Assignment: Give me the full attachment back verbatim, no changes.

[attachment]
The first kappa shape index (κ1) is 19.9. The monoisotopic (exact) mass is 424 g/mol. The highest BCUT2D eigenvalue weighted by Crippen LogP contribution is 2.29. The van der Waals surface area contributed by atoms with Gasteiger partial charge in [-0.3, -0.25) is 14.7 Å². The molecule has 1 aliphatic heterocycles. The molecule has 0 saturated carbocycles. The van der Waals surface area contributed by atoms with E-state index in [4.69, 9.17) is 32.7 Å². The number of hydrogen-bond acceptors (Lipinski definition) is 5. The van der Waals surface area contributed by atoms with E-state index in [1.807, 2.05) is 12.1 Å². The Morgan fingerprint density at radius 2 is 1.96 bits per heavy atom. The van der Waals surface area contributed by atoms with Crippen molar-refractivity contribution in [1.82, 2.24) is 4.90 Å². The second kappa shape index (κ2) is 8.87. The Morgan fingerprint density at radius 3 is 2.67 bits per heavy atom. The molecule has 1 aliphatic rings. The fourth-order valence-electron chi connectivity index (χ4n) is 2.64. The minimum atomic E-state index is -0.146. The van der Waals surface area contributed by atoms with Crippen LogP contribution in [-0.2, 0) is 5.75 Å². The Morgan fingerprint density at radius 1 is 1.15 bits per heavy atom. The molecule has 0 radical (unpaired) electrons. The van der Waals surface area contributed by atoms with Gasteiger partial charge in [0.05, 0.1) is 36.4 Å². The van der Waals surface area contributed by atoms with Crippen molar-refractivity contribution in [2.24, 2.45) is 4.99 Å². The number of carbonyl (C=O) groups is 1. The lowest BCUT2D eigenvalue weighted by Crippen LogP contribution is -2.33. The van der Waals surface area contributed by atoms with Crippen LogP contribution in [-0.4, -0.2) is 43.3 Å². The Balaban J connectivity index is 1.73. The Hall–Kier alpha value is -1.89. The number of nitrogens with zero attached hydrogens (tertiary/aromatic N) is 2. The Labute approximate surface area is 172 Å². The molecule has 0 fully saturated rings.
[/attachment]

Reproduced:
The first kappa shape index (κ1) is 19.9. The monoisotopic (exact) mass is 424 g/mol. The highest BCUT2D eigenvalue weighted by Crippen LogP contribution is 2.29. The van der Waals surface area contributed by atoms with Gasteiger partial charge in [-0.3, -0.25) is 14.7 Å². The molecule has 1 aliphatic heterocycles. The molecule has 0 saturated carbocycles. The van der Waals surface area contributed by atoms with E-state index in [4.69, 9.17) is 32.7 Å². The number of hydrogen-bond acceptors (Lipinski definition) is 5. The van der Waals surface area contributed by atoms with E-state index in [1.807, 2.05) is 12.1 Å². The Morgan fingerprint density at radius 2 is 1.96 bits per heavy atom. The van der Waals surface area contributed by atoms with Crippen molar-refractivity contribution in [1.82, 2.24) is 4.90 Å². The second kappa shape index (κ2) is 8.87. The Morgan fingerprint density at radius 3 is 2.67 bits per heavy atom. The molecule has 1 aliphatic rings. The fourth-order valence-electron chi connectivity index (χ4n) is 2.64. The minimum atomic E-state index is -0.146. The van der Waals surface area contributed by atoms with Crippen LogP contribution in [-0.2, 0) is 5.75 Å². The Morgan fingerprint density at radius 1 is 1.15 bits per heavy atom. The molecule has 0 radical (unpaired) electrons. The van der Waals surface area contributed by atoms with Gasteiger partial charge in [0.05, 0.1) is 36.4 Å². The van der Waals surface area contributed by atoms with Crippen molar-refractivity contribution in [2.24, 2.45) is 4.99 Å². The number of carbonyl (C=O) groups is 1. The lowest BCUT2D eigenvalue weighted by Crippen LogP contribution is -2.33. The van der Waals surface area contributed by atoms with Crippen LogP contribution in [-0.4, -0.2) is 43.3 Å². The Balaban J connectivity index is 1.73. The Hall–Kier alpha value is -1.89. The number of nitrogens with zero attached hydrogens (tertiary/aromatic N) is 2. The Labute approximate surface area is 172 Å². The molecule has 0 fully saturated rings.